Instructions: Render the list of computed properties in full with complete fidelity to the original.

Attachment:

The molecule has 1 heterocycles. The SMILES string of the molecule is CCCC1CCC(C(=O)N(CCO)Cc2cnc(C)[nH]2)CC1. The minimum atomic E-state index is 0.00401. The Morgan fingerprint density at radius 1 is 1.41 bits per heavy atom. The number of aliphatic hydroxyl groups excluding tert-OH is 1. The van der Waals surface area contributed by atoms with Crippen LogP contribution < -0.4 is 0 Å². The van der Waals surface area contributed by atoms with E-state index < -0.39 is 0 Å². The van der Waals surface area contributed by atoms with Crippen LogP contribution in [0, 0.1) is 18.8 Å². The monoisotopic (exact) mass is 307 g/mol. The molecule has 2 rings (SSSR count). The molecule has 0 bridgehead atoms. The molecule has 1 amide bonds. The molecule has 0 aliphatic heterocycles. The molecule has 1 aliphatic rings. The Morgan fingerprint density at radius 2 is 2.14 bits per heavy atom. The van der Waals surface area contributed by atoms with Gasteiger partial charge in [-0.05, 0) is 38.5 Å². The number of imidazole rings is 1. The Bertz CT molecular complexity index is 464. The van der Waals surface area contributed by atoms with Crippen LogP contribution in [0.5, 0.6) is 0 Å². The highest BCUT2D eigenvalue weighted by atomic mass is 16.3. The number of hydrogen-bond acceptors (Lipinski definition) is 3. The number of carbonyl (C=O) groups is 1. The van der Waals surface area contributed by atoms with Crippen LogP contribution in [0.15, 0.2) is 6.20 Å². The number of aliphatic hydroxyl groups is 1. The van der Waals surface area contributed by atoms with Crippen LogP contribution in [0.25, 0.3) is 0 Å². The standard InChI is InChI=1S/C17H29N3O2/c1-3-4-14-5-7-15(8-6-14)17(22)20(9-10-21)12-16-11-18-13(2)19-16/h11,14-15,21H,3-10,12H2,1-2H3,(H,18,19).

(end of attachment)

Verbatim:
The molecule has 1 heterocycles. The SMILES string of the molecule is CCCC1CCC(C(=O)N(CCO)Cc2cnc(C)[nH]2)CC1. The minimum atomic E-state index is 0.00401. The Morgan fingerprint density at radius 1 is 1.41 bits per heavy atom. The number of aliphatic hydroxyl groups excluding tert-OH is 1. The van der Waals surface area contributed by atoms with Crippen LogP contribution < -0.4 is 0 Å². The van der Waals surface area contributed by atoms with E-state index < -0.39 is 0 Å². The van der Waals surface area contributed by atoms with Crippen LogP contribution in [0, 0.1) is 18.8 Å². The monoisotopic (exact) mass is 307 g/mol. The molecule has 2 rings (SSSR count). The molecule has 0 bridgehead atoms. The molecule has 1 amide bonds. The molecule has 0 aliphatic heterocycles. The molecule has 1 aliphatic rings. The Morgan fingerprint density at radius 2 is 2.14 bits per heavy atom. The van der Waals surface area contributed by atoms with Gasteiger partial charge in [-0.05, 0) is 38.5 Å². The number of imidazole rings is 1. The Bertz CT molecular complexity index is 464. The van der Waals surface area contributed by atoms with Crippen LogP contribution in [0.5, 0.6) is 0 Å². The highest BCUT2D eigenvalue weighted by atomic mass is 16.3. The number of hydrogen-bond acceptors (Lipinski definition) is 3. The number of carbonyl (C=O) groups is 1. The van der Waals surface area contributed by atoms with Crippen LogP contribution in [0.15, 0.2) is 6.20 Å². The number of aliphatic hydroxyl groups is 1. The van der Waals surface area contributed by atoms with Crippen LogP contribution in [0.25, 0.3) is 0 Å². The standard InChI is InChI=1S/C17H29N3O2/c1-3-4-14-5-7-15(8-6-14)17(22)20(9-10-21)12-16-11-18-13(2)19-16/h11,14-15,21H,3-10,12H2,1-2H3,(H,18,19).